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SBD/March 7, 2011/FranchisesPrint All
The City of Glendale is "expected to file suit Monday against the Goldwater Institute and specific members of the public watchdog's board," according to sources cited by Scott Burnside of ESPN.com. The lawsuit is "expected to allege the Goldwater Institute was guilty of a legal form of interference when the institute reached out to potential buyers of municipal bonds, the sale of which are crucial to the City of Glendale's new lease agreement" with prospective Coyotes buyer Matthew Hulsizer, and "warned them off purchasing the bonds." The lease agreement "calls for the city to pay $100 million to Hulsizer toward the purchase price of the team," and the municipal bonds are "needed to generate that revenue." It is "believed the NHL's patience with the situation in Glendale has reached the breaking point and that if the municipal bonds are not sold within a matter of days, or unless there is a new strategy revealed for getting the lease agreement done, that the league will move to relocate" the Coyotes to Winnipeg. A source familiar with the planned lawsuit against the Goldwater Institute said that the city "will name not just the institute itself but individual directors and will ask for 'hundreds of millions' of dollars in damages." Goldwater BOD member Randy Kendrick, the wife of D'Backs Managing General Partner Ken Kendrick, is "among those expected to be named specifically in the suit" (ESPN.com, 3/5). In Phoenix, Rebekah Sanders cites a source as saying that Glendale is "expected to sue for significant damages," potentially "as much as $500 million, the amount of economic impact Glendale estimates it would lose if the NHL team left for Canada" (ARIZONA REPUBLIC, 3/7).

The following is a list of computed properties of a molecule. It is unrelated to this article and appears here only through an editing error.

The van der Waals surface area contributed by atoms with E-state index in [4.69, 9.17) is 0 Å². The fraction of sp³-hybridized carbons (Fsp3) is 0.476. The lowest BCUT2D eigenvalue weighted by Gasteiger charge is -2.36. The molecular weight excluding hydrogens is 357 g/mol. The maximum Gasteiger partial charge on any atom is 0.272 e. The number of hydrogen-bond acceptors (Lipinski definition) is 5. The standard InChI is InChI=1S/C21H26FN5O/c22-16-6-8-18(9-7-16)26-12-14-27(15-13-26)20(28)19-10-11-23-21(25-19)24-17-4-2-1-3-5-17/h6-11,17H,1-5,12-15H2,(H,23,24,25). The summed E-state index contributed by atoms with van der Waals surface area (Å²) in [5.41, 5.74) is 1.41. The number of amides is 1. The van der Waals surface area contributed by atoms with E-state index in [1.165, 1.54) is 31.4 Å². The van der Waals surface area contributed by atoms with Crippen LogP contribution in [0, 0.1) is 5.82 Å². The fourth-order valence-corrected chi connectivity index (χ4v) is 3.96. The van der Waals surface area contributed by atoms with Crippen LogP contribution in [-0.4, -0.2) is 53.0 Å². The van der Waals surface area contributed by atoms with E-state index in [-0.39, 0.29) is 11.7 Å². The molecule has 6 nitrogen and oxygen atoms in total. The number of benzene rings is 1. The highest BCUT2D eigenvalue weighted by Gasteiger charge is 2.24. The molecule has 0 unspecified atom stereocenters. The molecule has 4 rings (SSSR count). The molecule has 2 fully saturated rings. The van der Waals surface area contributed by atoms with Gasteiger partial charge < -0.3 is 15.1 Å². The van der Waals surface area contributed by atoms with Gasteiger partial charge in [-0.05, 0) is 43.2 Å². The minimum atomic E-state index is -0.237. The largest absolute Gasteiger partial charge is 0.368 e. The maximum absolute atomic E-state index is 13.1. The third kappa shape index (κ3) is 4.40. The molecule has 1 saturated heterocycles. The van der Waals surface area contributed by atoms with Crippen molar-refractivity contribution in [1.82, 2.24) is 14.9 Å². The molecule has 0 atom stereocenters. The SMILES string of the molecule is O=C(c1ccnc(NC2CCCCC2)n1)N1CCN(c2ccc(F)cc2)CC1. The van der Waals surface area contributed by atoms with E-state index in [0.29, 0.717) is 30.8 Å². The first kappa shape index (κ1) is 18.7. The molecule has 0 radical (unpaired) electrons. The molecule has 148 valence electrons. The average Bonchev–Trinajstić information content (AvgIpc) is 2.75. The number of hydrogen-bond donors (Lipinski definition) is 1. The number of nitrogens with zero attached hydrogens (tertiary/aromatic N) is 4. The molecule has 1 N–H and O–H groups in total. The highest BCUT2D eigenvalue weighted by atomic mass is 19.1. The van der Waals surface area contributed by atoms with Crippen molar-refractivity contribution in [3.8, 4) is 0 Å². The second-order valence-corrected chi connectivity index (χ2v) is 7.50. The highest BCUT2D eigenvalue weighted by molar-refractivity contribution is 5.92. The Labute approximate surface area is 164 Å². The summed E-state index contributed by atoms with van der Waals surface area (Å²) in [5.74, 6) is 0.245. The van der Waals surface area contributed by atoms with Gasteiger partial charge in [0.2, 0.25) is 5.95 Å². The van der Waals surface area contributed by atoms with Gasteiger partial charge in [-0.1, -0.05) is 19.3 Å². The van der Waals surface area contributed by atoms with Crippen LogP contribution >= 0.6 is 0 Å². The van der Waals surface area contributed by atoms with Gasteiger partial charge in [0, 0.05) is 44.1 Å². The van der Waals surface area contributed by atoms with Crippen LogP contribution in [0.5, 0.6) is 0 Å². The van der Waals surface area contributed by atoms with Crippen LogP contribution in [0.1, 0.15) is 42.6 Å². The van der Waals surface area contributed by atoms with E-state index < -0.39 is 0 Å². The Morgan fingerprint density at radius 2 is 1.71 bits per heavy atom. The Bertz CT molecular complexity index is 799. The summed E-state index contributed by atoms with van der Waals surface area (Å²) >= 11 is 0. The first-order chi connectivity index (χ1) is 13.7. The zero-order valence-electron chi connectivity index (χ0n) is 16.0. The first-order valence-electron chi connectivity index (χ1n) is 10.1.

THE BONDS THAT TIE: NHL Deputy Commissioner Bill Daly Friday said that the league is "actively engaged in helping the City of Glendale sell or place the $116 million municipal bonds being floated to fund $100 million of Hulsizer's purchase price." Daly said in an e-mail, "I think it is fair to say that we are attempting to assist in the completion of the transaction in any way we can" (WINNIPEG FREE PRESS, 3/5). In Phoenix, Mike Sunnucks reported Glendale, Hulsizer and the NHL are "reworking the $100 million bond deal." Sources familiar with the Coyotes deal said that "perhaps the bond amount could be reduced so Hulsizer gets" $70M instead of $100M. That "could make the bonds more financially doable or up to legal scrutiny" (BIZJOURNALS.com, 3/5). Meanwhile, Hulsizer has indicated that the Coyotes and Jobing.com Arena "have lost $40 million this season," though team officials said that a "typical end-of-season bounce should lessen that." Team officials also "point to positive signs in ticket sales," but "as it stands, the losses have pushed up Hulsizer's purchase price to" $210M. The ARIZONA REPUBLIC's Sanders reported the NHL "tacked on team and arena losses to the $140 million purchase price, which is what the league paid to take the team out of bankruptcy in late 2009." The Coyotes "lost about $30 million last season." Hulsizer said that he is "willing to pay those losses if the team sale goes through." Hulsizer: "I'm inheriting a terrible problem, but I really like hockey. And I feel like we can make a few tweaks, and we can make a pretty good go of it" (ARIZONA REPUBLIC, 3/6).
END IN SIGHT? ESPN.com's Pierre LeBrun noted the "next 7-10 days may possibly decide the fate" of the Coyotes. Either the bonds "will finally be sold and the sale could finally close to keep the team in Phoenix, or the bonds won't be sold and the league will be forced to make a difficult decision on whether to relocate the team to Winnipeg for the 2011-12 season." There is "still no official deadline for this to be resolved, but the belief is the process is already living on borrowed time." It "doesn't seem this can drag on past the end of March/early April" (ESPN.com, 3/5). In Phoenix, Paola Boivin wrote, "This mess has grown so complicated that it's hard to know whom to blame anymore. The Goldwater Institute surely deserves some of it. Their threat of legal action is what has stalled the sale in the first place. ... The City of Glendale deserves to be scolded, too, for lacking the finesse and foresight to get this deal done" (ARIZONA REPUBLIC, 3/6). In Toronto, Damien Cox wrote, "This was and is a bad deal, and it's never going to be anything but a bad deal. Glendale needs to run, not walk, from Hulsizer and the NHL" (THESTAR.com, 3/4).